I currently work for a great company, I started here about 10 months ago and I am loving it. One of the things that makes it great is that we are building a real public facing website that should have some serious business benefits. It's got a lot of interesting parts to it, and it makes for a very challenging test environment, and when launched will be a real tangible system being used by real people. (after many years developing/testing middleware, I was so far removed from real users it was difficult to feel connected to producing quality software.) I, and my team are what I would call developers in test. I found a great article from Steve Rowe at Microsoft from 2005 that explains rather nicely. As he puts it, the test-developer role is a specialization of the dev-developer role. We write code, and our code has to be extremely robust, since by definition it runs against a system we expect to not work in unexpected ways. Also we can't rely on a team of test-developers to help us get our code right...
We need a good understanding of a much broader system view, how the network configurtion fits in, which systems need to talk to each other, how to handle async processes that can take some time without just waiting (if it's broken you could wait forever) but also not assuming things are broken when they're merely slow. And a myriad of other concerns that relate to an entire system under test.
We have to test the UI, and the backend services, and the administrative API's, and be able to build and run test scenarios that by definition need to perform better than the product to be able to measure the product in a useful way. Not to mention that we always seek ways to make our tests run faster, and scale better to reduce the time it takes to get a measure of product quality. That means parallel execution, locking, logging understandable output form multiple concurrent threads, understanding the effect of increased load, etc etc.
We also need to work with the business team right from the first draft of a specification, to make sure that what they're asking for is testable, that they quantify their requirements in such a way that it is possible for us to demonstrate whether the dev-developers have delivered that or not.
In my role I get a great deal of opportunity to develop different kinds of things, using different technologies. In the last few months I've written a custom nunit runner, a failure analysis tool (a post processing step that aggregates failure information into a summary report to help me spot common problems effecting many tests), a simulation engine (model) that validates the behavior of core pieces of the product, a service that deploys with the product in dev/test that allows me to manipulate what time the system thinks it is (to allow my simulation to happen over arbitrary time periods), and much more. These are varied, projects with some real coding challenges and they deliver immediately visible benefits to the project. There are also many more that need doing.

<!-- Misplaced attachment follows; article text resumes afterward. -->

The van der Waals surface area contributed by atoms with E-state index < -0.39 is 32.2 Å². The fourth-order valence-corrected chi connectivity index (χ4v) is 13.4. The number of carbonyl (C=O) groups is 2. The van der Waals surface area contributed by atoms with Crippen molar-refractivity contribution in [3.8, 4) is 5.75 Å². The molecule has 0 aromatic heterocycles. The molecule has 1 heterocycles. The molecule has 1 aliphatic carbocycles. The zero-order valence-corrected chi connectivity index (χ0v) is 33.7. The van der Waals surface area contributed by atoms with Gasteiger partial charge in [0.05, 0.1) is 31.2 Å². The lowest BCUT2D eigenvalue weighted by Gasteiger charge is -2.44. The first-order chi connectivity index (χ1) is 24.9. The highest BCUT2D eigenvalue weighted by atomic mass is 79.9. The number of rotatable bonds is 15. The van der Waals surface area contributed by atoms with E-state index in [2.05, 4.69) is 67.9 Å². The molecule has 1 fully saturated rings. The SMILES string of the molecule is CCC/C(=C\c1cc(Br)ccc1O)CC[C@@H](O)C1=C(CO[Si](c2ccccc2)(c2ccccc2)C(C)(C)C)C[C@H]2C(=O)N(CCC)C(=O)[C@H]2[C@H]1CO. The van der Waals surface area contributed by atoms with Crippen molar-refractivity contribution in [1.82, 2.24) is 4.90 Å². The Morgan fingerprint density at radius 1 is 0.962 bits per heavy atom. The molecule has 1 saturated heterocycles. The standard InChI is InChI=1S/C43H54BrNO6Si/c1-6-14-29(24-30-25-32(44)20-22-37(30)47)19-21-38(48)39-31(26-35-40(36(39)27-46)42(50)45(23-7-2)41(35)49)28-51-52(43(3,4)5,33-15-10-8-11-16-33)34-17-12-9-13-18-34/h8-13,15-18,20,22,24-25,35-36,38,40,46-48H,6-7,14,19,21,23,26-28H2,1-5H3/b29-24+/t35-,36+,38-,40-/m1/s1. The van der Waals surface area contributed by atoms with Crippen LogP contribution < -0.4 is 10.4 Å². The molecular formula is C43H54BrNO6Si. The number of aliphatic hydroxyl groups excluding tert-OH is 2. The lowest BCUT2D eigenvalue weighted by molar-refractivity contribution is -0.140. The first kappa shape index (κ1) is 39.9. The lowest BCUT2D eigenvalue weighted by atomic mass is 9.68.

The thing is, I currently have two vacancies I'm trying to fill on my team, but I'm finding it hard to locate the right candidates. Many people that have 'test' experience are limited to the kind of testing which is write a test case document, wait for code, run the steps through manually and report issues. I just don't think that approach to test scales. Sure there are *some* things that really require a manual step (checking things 'look' right etc) but I need people who can code complex systems to automate testing that will deliver real long standing value.
However, many people that would consider themselves a 'developer' run a mile at the idea of being a 'tester'. Mostly I suspect because their experience of test is of manual testers, not test-developers. Or have some misguided belief that testing is in some ways a lesser goal (perhaps they're just aware that it's much harder to do well)
So how to attract test-developers? I know there are many out there, and I suspect that the really good ones have pretty good jobs already. However if you are a test-developer, or even a developer that would like a challenge, a change of direction and a great new place to work, I have job vacancies! Our company has offices in London, Vancouver & Bermuda. Primarily I'd like people to join me in the London office, however if you happen to be in Vancouver of Bermuda don't be shy!
We have a great team, we work hard:
and we get some very shiny toystools to do help us get the job done:
Also the company shows it's appreciation for our hard work in lots of nice little ways. (Free drinks/fruit/biscuits in the lounge for one)
If you're interested in a job, would like to find out more, or know someone that might might be interested:
You can contact us at: email@example.com